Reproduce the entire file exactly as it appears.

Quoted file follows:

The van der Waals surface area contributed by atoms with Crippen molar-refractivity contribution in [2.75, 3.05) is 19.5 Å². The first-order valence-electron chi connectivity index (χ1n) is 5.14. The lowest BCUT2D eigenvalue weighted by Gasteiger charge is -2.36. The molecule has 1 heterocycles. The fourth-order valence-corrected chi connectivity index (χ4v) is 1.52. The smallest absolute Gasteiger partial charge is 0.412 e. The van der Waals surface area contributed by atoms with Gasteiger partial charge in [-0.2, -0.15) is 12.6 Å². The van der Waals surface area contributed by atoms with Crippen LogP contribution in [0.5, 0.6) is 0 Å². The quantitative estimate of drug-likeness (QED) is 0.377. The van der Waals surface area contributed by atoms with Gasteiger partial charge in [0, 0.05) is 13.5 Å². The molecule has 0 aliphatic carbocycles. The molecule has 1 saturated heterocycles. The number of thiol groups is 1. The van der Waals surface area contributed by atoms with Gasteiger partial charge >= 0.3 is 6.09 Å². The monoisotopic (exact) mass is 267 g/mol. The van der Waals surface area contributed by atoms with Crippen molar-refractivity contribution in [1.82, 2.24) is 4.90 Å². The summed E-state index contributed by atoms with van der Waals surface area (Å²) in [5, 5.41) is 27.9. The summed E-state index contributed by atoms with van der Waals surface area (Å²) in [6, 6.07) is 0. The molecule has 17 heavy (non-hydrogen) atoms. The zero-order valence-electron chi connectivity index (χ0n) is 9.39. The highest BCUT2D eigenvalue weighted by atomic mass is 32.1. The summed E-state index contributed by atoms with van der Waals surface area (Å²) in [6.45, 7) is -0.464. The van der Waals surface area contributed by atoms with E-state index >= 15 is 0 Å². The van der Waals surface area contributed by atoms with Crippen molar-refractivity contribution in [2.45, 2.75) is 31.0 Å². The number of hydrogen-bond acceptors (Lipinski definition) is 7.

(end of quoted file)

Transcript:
The van der Waals surface area contributed by atoms with Crippen molar-refractivity contribution in [2.75, 3.05) is 19.5 Å². The first-order valence-electron chi connectivity index (χ1n) is 5.14. The lowest BCUT2D eigenvalue weighted by Gasteiger charge is -2.36. The molecule has 1 heterocycles. The fourth-order valence-corrected chi connectivity index (χ4v) is 1.52. The smallest absolute Gasteiger partial charge is 0.412 e. The van der Waals surface area contributed by atoms with Gasteiger partial charge in [-0.2, -0.15) is 12.6 Å². The van der Waals surface area contributed by atoms with Crippen LogP contribution in [0.5, 0.6) is 0 Å². The quantitative estimate of drug-likeness (QED) is 0.377. The van der Waals surface area contributed by atoms with Gasteiger partial charge in [0, 0.05) is 13.5 Å². The molecule has 0 aliphatic carbocycles. The molecule has 1 saturated heterocycles. The number of thiol groups is 1. The van der Waals surface area contributed by atoms with Gasteiger partial charge >= 0.3 is 6.09 Å². The monoisotopic (exact) mass is 267 g/mol. The van der Waals surface area contributed by atoms with Crippen molar-refractivity contribution in [1.82, 2.24) is 4.90 Å². The summed E-state index contributed by atoms with van der Waals surface area (Å²) in [5, 5.41) is 27.9. The summed E-state index contributed by atoms with van der Waals surface area (Å²) in [6, 6.07) is 0. The molecule has 17 heavy (non-hydrogen) atoms. The zero-order valence-electron chi connectivity index (χ0n) is 9.39. The highest BCUT2D eigenvalue weighted by atomic mass is 32.1. The summed E-state index contributed by atoms with van der Waals surface area (Å²) in [6.45, 7) is -0.464. The van der Waals surface area contributed by atoms with E-state index >= 15 is 0 Å². The van der Waals surface area contributed by atoms with Crippen molar-refractivity contribution in [2.45, 2.75) is 31.0 Å². The number of hydrogen-bond acceptors (Lipinski definition) is 7.